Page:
Francisco is our spiritual care director in Malawi. When he was planning for this year’s summer camp for the primary school children, he knew to plan for more children than usual. This was going to be one of the first community events after the pandemic lockdowns. We typically have about 500 children at our camps, so Francisco planned for about 800.
But God had other plans.
About 1,800 children showed up to camp, more than twice what Francisco had anticipated. Francisco says, “Then we had to deliver the same activities we planned and not compromise any quality of our programming.”
They had games and teaching like originally planned. Francisco then gave an altar call, and over 186 children gave their lives to Christ!
Normally, we hold camps on our campus, but this year we held them in the communities we serve. This meant children who normally couldn’t have attended were able to come to camp this year.
It was then time to hand out food, but they only had enough food for the 800 children they had anticipated. How would they possibly be able to feed the 1,000 additional children that had shown up?
But after handing out food to 800 children, there was still more. They reached 1,000, and there was still more. They reached 1,200, 1,500, 1,700…all 1,800 children received food that day.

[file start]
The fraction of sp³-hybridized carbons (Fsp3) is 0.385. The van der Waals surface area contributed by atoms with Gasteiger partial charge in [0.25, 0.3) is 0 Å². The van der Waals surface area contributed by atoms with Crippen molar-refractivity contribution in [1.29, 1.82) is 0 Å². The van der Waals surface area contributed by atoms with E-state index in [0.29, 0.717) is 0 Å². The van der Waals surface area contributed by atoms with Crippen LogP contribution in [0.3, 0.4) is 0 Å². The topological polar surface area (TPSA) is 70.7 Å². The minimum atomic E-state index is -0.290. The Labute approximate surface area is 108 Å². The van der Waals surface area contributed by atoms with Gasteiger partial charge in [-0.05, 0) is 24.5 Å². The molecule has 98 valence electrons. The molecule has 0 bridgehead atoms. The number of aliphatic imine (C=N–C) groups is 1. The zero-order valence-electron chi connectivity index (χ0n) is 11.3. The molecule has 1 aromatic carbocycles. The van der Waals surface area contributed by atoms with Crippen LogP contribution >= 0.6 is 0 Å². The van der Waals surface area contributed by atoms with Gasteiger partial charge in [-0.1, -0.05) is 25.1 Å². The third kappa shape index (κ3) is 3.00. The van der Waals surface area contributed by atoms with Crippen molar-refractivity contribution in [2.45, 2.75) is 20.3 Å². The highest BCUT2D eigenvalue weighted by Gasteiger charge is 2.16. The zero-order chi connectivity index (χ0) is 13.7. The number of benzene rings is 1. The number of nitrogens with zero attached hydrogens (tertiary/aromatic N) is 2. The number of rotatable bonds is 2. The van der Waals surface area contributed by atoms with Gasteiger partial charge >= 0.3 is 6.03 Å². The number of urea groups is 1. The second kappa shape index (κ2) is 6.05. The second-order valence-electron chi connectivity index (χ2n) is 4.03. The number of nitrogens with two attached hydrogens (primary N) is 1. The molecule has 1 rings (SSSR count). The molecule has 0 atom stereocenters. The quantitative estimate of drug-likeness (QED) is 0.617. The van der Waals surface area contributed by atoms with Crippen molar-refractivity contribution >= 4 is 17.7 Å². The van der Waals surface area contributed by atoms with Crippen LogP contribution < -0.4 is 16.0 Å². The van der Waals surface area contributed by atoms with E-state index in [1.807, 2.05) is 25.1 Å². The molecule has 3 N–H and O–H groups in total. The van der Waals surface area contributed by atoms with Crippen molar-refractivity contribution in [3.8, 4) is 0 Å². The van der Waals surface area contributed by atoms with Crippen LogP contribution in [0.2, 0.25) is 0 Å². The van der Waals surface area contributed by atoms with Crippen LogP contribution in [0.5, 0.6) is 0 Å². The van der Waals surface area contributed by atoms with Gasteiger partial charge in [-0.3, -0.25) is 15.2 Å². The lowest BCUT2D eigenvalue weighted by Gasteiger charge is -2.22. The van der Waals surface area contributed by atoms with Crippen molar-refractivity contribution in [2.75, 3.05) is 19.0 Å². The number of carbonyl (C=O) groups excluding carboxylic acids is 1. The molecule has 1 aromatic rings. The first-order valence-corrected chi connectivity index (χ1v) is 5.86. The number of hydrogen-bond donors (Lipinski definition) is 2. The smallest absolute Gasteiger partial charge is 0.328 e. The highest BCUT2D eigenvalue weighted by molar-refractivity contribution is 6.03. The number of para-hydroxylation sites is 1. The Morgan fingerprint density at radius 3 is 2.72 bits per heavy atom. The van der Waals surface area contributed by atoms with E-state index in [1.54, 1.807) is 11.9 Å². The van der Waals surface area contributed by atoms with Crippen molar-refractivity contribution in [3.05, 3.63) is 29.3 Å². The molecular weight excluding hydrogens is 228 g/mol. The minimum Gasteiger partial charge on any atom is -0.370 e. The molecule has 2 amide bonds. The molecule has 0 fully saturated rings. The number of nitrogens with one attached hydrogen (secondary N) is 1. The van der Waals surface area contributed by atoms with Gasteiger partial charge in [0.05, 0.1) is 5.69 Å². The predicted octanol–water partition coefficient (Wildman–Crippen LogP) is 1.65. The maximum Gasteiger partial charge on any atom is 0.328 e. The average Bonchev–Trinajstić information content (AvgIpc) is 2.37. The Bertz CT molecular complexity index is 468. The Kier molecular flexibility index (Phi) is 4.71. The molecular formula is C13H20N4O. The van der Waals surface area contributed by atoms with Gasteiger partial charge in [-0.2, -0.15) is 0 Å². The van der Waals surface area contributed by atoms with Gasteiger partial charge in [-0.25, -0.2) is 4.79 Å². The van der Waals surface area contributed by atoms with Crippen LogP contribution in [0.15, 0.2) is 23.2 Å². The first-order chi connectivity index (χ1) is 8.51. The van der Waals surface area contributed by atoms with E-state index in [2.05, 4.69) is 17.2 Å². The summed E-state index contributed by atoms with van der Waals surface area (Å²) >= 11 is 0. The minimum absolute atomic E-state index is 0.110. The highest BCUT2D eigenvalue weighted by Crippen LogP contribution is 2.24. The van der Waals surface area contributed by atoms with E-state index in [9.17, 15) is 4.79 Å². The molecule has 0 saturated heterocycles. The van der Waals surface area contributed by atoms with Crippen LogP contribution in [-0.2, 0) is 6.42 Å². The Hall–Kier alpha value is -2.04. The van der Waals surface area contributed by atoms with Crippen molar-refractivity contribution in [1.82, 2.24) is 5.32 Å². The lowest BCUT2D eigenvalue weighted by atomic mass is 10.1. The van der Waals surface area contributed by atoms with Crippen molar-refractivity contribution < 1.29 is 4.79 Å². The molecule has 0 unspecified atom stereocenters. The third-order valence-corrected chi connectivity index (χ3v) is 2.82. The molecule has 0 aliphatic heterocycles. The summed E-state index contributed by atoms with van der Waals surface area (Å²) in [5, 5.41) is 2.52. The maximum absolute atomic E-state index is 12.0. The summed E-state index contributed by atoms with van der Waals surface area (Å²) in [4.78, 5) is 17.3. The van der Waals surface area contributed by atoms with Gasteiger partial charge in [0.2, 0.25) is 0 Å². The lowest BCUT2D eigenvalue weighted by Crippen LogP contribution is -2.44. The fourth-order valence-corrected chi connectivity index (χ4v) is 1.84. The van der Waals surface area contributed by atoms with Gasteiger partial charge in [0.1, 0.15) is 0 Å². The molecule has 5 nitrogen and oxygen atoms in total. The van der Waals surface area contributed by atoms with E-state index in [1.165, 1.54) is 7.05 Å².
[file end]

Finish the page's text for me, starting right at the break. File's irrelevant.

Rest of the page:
Francisco says it was a loaves and fishes moment. He had packed the truck with the food for that day himself, and he knew there was only enough for 800. But somehow all 1,800 children got something to eat.
In the book of John, Jesus has a crowd of 5,000 people following Him. He wants to feed the crowd, but all they have is five small loaves of bread and two small fish.
Jesus uses this small amount of food to feed all 5,000 people. “Jesus then took the loaves, gave thanks, and distributed to those who were seated as much as they wanted. He did the same with the fish.” (John 6:11 NIV)
God used this same miracle to feed all the children at camp that day.
The theme of this year’s camp was, “I Can Do All Things Through Christ.” Francisco says, “Our emphasis was to encourage and remind our children that despite the season and time we are in where everything seems so impossible to achieve, they can still make things come to life again as far as they put their faith and trust in God.”
In this miraculous moment, God proved once again that anything is possible when you trust in Him.
Published Fri, Sep 03, 21. Written by Kelly Flannery.
When the COVID-19 pandemic threw the world into chaos, many governments tried to provide aid and relief to their citizens. But what if you weren’t a citizen of any country?
Many of the children we serve in the Dominican Republic would have been left to face the pandemic alone. They are stateless.
These individuals were born in the Dominican Republic (DR), but because their parents, grandparents, or even great-grandparents are from Haiti, they aren’t recognized as citizens.
In the eyes of many in the Dominican government, they do not exist.
That means more than 133,000 people in the DR don’t have access to any public services like education, medical care, clean water, or government aid. They can’t vote. They have no rights.
This keeps them in a vicious cycle of poverty that is nearly impossible to escape.